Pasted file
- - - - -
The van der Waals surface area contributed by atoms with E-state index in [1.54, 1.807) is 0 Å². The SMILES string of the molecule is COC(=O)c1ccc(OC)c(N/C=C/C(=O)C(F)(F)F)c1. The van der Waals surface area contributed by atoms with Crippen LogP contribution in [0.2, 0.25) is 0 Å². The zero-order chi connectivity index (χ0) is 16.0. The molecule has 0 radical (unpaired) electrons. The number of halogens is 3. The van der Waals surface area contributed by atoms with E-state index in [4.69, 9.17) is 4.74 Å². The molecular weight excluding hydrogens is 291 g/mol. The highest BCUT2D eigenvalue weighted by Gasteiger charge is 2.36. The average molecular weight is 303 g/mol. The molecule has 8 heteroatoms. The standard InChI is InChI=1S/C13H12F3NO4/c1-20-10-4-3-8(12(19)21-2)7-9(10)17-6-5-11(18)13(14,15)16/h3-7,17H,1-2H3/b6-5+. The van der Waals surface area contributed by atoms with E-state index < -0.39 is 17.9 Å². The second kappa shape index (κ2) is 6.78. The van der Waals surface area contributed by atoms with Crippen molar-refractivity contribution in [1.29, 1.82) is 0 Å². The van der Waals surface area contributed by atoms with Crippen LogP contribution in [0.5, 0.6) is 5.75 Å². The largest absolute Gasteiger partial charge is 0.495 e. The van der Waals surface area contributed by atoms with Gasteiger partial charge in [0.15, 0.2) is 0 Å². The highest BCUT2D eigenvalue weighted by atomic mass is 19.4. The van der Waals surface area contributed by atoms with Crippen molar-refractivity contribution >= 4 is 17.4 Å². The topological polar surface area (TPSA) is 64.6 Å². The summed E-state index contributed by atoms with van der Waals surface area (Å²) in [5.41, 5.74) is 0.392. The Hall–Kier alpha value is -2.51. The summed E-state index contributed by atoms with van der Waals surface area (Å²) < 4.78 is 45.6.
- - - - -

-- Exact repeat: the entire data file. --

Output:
The van der Waals surface area contributed by atoms with E-state index in [1.54, 1.807) is 0 Å². The SMILES string of the molecule is COC(=O)c1ccc(OC)c(N/C=C/C(=O)C(F)(F)F)c1. The van der Waals surface area contributed by atoms with Crippen LogP contribution in [0.2, 0.25) is 0 Å². The zero-order chi connectivity index (χ0) is 16.0. The molecule has 0 radical (unpaired) electrons. The number of halogens is 3. The van der Waals surface area contributed by atoms with E-state index in [4.69, 9.17) is 4.74 Å². The molecular weight excluding hydrogens is 291 g/mol. The highest BCUT2D eigenvalue weighted by Gasteiger charge is 2.36. The average molecular weight is 303 g/mol. The molecule has 8 heteroatoms. The standard InChI is InChI=1S/C13H12F3NO4/c1-20-10-4-3-8(12(19)21-2)7-9(10)17-6-5-11(18)13(14,15)16/h3-7,17H,1-2H3/b6-5+. The van der Waals surface area contributed by atoms with E-state index < -0.39 is 17.9 Å². The second kappa shape index (κ2) is 6.78. The van der Waals surface area contributed by atoms with Crippen molar-refractivity contribution in [1.29, 1.82) is 0 Å². The van der Waals surface area contributed by atoms with Crippen LogP contribution in [0.5, 0.6) is 5.75 Å². The largest absolute Gasteiger partial charge is 0.495 e. The van der Waals surface area contributed by atoms with Gasteiger partial charge in [0.15, 0.2) is 0 Å². The highest BCUT2D eigenvalue weighted by atomic mass is 19.4. The van der Waals surface area contributed by atoms with Crippen molar-refractivity contribution >= 4 is 17.4 Å². The topological polar surface area (TPSA) is 64.6 Å². The summed E-state index contributed by atoms with van der Waals surface area (Å²) in [5.41, 5.74) is 0.392. The Hall–Kier alpha value is -2.51. The summed E-state index contributed by atoms with van der Waals surface area (Å²) < 4.78 is 45.6.